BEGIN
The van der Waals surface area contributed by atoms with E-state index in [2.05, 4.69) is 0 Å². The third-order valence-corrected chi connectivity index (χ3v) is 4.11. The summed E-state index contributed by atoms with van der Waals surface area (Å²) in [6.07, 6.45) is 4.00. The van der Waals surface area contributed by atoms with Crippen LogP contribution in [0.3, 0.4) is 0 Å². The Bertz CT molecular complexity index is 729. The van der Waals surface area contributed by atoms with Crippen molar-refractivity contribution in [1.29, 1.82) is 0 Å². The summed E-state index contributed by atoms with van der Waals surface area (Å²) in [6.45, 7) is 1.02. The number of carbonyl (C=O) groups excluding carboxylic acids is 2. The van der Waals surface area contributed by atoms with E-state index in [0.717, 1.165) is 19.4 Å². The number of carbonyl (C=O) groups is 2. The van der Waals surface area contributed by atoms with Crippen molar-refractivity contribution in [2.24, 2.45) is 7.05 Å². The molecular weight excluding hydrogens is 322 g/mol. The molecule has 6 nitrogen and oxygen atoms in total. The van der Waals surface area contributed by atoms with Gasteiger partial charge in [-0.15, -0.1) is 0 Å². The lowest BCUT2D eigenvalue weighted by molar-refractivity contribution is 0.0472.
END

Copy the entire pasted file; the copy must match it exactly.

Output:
The van der Waals surface area contributed by atoms with E-state index in [2.05, 4.69) is 0 Å². The third-order valence-corrected chi connectivity index (χ3v) is 4.11. The summed E-state index contributed by atoms with van der Waals surface area (Å²) in [6.07, 6.45) is 4.00. The van der Waals surface area contributed by atoms with Crippen LogP contribution in [0.3, 0.4) is 0 Å². The Bertz CT molecular complexity index is 729. The van der Waals surface area contributed by atoms with Crippen molar-refractivity contribution in [1.29, 1.82) is 0 Å². The summed E-state index contributed by atoms with van der Waals surface area (Å²) in [6.45, 7) is 1.02. The number of carbonyl (C=O) groups excluding carboxylic acids is 2. The van der Waals surface area contributed by atoms with E-state index in [0.717, 1.165) is 19.4 Å². The number of carbonyl (C=O) groups is 2. The van der Waals surface area contributed by atoms with Crippen molar-refractivity contribution in [2.24, 2.45) is 7.05 Å². The molecular weight excluding hydrogens is 322 g/mol. The molecule has 6 nitrogen and oxygen atoms in total. The van der Waals surface area contributed by atoms with Gasteiger partial charge in [-0.15, -0.1) is 0 Å². The lowest BCUT2D eigenvalue weighted by molar-refractivity contribution is 0.0472.